Now that high summer and higher temperatures have arrived, Harmful Algae Blooms (“HABs”) are an increasing threat to recreational and subsistence uses of bodies of fresh- and salt-water. HABs can impact, sometimes fatally, harvesting of water- and shoreline-dwelling animals and plants, drinking, swimming, wading, and boating. Pets and children are particularly vulnerable because they can rush into water before you even realize they’re out of the car. The Oregon Health Authority advises,
“Don’t go into water that looks foamy, scummy, thick like paint, pea-green, blue-green or brownish red. A good rule of thumb for you and your pet is: When in Doubt, Stay Out!” (https://www.oregon.gov/OHA/PH/HealthyEnvironments/Recreation/HarmfulAlgaeBlooms/pages/index.aspx).
Bear in mind that most waters are not monitored for toxicity, so the lack of a warning sign is not enough to assure safe use. The following websites provide information on identifying and responding to toxic waters and their impacts, and include alerts on the few, most popular, waters that are monitored and posted:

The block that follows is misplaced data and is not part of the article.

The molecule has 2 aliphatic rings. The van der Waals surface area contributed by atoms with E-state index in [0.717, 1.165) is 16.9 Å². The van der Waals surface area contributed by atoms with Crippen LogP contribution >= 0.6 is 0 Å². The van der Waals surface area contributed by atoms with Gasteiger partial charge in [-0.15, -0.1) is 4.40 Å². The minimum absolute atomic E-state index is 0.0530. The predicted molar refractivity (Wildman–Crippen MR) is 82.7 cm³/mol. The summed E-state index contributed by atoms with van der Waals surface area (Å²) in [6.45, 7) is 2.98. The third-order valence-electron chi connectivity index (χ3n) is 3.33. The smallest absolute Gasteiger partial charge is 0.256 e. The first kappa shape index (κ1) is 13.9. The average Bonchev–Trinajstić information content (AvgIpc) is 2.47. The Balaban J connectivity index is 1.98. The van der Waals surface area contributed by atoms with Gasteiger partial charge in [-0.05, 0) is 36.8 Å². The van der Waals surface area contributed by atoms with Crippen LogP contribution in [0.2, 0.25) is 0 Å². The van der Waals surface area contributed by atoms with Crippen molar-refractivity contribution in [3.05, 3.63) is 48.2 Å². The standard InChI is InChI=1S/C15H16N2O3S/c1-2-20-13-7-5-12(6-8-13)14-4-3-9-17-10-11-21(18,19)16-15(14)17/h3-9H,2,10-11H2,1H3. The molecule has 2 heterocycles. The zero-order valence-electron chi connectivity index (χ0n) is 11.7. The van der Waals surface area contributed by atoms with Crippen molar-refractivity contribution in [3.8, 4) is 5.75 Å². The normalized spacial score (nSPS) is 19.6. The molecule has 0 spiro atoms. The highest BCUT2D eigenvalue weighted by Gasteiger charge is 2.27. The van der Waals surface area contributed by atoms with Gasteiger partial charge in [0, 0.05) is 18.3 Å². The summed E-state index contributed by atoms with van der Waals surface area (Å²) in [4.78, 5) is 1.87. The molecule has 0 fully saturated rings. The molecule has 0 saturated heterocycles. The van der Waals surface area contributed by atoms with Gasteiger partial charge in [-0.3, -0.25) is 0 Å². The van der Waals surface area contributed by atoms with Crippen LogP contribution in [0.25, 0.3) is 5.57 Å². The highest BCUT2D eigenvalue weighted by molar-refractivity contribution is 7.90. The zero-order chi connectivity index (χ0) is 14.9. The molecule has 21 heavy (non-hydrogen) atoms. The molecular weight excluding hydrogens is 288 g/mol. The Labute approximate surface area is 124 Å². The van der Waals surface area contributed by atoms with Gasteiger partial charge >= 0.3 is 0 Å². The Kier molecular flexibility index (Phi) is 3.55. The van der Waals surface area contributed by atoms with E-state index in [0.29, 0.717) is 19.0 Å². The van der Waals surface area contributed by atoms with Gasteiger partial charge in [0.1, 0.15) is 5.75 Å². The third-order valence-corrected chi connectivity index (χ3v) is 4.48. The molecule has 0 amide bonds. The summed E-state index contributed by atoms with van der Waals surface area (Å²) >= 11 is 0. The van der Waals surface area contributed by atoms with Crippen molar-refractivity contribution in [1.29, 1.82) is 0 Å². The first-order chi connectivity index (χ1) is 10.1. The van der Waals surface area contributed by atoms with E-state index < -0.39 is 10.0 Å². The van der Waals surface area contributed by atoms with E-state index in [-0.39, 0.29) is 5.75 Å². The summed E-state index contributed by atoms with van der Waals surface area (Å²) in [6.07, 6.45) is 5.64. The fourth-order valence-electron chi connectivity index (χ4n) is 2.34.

- Shellfish Poisoning:
- Alaska – https://aoos.org/alaska-hab-network/,
- California – https://mywaterquality.ca.gov/habs/index.html,
- Idaho – https://www.deq.idaho.gov/water-quality/surface-water/recreation-health-advisories/cyanobacteria-harmful-algal-blooms/,
- Montana – https://dphhs.mt.gov/publichealth/Epidemiology/hab,
- Oregon – https://www.oregon.gov/OHA/PH/HealthyEnvironments/Recreation/HarmfulAlgaeBlooms/pages/index.aspx,
- Washington – https://www.nwtoxicalgae.org/.
The Washington website is also available in Spanish, Somali, and Viet. As an example of a posted warning, Odell Lake near Willamette Pass, between Eugene and Klamath Falls OR, has recently been posted; see the Oregon website above.